One new concept looking to appeal to consumers looking for more plant-forward meatless burgers is Lekka Burger. The New York-based chain aims to be a “vegan version of Shake Shack,” according to co-founder Andrea Kerzner, who teamed with renowned vegan chef Amanda Cohen to develop the chain’s proprietary burger patty. Cohen’s recipe is made with beans, mushrooms and other ingredients that “you can find in your kitchen cabinets,” she told Nation’s Restaurant News.

Proprietary plant-based proteins could give eateries an edge

In addition to “clean label” appeal, another advantage of the kitchen cabinet approach to plant-based foods is that it can give restaurants a reprieve from supply chain issues. Native Foods’ use of proprietary recipes means that if an ingredient is out of stock or doesn’t show up in an order, individual restaurants could potentially replace that one ingredient with another and still make the dish, Stutz said. This flexibility also empowers restaurants to tweak the flavor profile or ingredient makeup of a dish much faster than they would be able to if they had to wait for a supplier to make a change to a product.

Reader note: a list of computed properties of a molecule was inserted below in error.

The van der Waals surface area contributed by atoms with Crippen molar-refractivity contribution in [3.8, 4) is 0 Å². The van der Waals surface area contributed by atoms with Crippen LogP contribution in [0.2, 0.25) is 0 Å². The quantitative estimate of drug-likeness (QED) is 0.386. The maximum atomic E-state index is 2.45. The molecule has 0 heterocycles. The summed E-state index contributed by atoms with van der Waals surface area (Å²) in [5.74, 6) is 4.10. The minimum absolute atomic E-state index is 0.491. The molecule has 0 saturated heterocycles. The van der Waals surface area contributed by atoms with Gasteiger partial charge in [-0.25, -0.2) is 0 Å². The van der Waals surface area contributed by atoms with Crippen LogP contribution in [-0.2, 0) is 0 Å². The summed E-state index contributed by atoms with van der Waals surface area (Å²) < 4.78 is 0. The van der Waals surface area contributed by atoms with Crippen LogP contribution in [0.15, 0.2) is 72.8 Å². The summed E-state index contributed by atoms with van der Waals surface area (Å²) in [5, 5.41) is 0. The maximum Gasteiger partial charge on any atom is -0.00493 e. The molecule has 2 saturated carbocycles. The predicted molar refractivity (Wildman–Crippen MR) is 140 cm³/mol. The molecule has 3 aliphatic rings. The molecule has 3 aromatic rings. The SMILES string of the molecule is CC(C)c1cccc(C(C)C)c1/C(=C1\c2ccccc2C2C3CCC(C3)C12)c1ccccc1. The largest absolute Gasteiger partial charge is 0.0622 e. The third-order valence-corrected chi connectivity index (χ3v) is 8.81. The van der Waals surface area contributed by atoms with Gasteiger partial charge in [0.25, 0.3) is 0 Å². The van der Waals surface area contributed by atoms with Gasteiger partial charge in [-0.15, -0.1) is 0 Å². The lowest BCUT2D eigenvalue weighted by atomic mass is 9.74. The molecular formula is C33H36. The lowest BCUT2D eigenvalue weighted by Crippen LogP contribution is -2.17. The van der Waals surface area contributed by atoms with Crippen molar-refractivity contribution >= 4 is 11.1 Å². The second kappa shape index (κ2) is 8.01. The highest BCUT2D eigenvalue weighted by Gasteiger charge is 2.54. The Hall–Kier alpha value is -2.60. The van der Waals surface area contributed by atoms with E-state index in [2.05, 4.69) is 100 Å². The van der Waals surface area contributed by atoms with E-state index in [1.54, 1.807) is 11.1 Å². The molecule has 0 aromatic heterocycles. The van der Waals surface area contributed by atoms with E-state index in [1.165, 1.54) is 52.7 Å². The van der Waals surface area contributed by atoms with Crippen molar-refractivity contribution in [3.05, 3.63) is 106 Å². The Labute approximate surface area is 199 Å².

Starbird still relies on the supply chain of its protein manufacturer and local distributor, Hilder said, so the proprietary recipe doesn’t help much with supply chain issues. “On the other hand, since the product is unique to Starbird, we don’t have to battle for allocation with other restaurants,” Hilder said.